Apocryphal Technologies (special issue)

deadline for submissions: 
December 1, 2018
full name / name of organization: 
continent: journal of media, art, and philosophy

The journal continent invites submissions for a special issue on the topic of “Apocryphal Technologies.” While the term “technological imaginary” is often used to describe how technologies are invested with utopian aspirations that prevent users from sensing legitimate disappointments, frustrations, or malfunctions, the term “apocryphal technology” refers to technological imaginaries that are more explicitly dubious, suspicious, or fraudulent. It also refers more specifically to technologies that are actually designed, built, and implemented (as opposed to the purely theoretical) and that are openly endorsed by their designers, promoters, and users (as opposed to the obviously impossible). The apocryphal nature of these technologies becomes particularly evident when they are used in the service of cryptic, murky offerings, such as truth verification, bodily enhancement, cognitive amplification, or religious rituals, yet in a sense all technologies contain at least some element of apocrypha, as they always comprise functions or benefits that exceed their limitations in the here and now. An awareness of these limitations raises fundamental questions about the reliability of technology (on which we increasingly depend for our survival) by exposing the (inadvertent or intentional) misrepresentations and the (naïve or willful) misinterpretations that surround technological developments. It also challenges teleological narratives of technological progress by exposing the social, political, and economic forces that determine whether a particular technology obtains and retains a sense of legitimacy and authenticity within a given context.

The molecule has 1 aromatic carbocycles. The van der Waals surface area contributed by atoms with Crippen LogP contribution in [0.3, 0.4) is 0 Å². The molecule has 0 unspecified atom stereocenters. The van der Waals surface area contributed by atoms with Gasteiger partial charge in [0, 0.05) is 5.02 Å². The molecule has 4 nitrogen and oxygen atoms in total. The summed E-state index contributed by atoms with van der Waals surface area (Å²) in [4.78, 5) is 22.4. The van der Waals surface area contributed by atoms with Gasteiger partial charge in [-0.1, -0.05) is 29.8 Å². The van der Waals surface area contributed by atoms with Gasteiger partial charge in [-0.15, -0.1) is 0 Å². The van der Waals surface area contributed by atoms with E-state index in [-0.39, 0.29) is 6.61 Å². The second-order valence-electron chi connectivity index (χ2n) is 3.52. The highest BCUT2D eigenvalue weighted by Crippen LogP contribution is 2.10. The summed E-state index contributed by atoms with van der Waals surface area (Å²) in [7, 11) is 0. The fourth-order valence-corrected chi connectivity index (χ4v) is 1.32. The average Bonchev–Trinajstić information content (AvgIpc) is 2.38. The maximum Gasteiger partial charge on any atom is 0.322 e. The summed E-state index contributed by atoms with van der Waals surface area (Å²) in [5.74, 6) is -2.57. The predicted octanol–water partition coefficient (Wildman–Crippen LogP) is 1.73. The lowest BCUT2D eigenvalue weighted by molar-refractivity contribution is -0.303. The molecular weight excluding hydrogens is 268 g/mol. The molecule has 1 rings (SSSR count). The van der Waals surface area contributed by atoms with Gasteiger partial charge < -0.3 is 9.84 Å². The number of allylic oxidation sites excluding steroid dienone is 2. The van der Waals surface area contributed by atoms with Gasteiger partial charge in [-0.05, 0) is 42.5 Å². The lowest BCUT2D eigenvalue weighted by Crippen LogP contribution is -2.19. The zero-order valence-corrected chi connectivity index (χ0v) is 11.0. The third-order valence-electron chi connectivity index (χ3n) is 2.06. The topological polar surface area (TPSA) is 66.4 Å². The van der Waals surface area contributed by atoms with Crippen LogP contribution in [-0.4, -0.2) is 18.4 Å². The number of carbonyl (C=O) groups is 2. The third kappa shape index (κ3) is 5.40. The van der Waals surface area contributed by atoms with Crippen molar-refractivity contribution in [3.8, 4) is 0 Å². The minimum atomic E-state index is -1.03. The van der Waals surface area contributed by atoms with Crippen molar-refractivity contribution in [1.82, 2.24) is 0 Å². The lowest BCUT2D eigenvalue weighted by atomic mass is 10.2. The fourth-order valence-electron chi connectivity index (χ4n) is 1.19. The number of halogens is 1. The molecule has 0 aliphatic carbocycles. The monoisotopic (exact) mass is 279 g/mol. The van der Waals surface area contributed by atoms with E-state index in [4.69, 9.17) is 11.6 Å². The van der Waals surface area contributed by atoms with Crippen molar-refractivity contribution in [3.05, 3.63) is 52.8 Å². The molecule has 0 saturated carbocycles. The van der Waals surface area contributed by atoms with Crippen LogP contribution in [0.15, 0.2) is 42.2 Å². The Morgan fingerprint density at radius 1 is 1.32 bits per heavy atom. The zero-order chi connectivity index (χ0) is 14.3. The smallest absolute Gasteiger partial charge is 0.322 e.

The special issue will examine these forces by gathering together contributions, constellations, and networks of media that describe, highlight, and challenge the beliefs inspired by technological innovations and failures. As an online platform open to a wide range of media formats, continent also accepts shorter or longer scholarly, media, and artistic contributions as well as excerpts from prior works and archival materials that resonate with or criticize some variation on the concept of “apocryphal technologies,” giving new views on this topic and extending prevailing discourses, practices, and histories of media, art, and technology to explore how media-technical fields intermingle with the realms of philosophy, psychology, religion, and myth. If you are interested, please submit a brief description of your intended contribution (such as a short paragraph or sketch) by 1 December 2018 to jamie@continentcontinent.cc and anthony@continentcontinent.cc. For more information on the journal, please visit our website at http://continentcontinent.cc.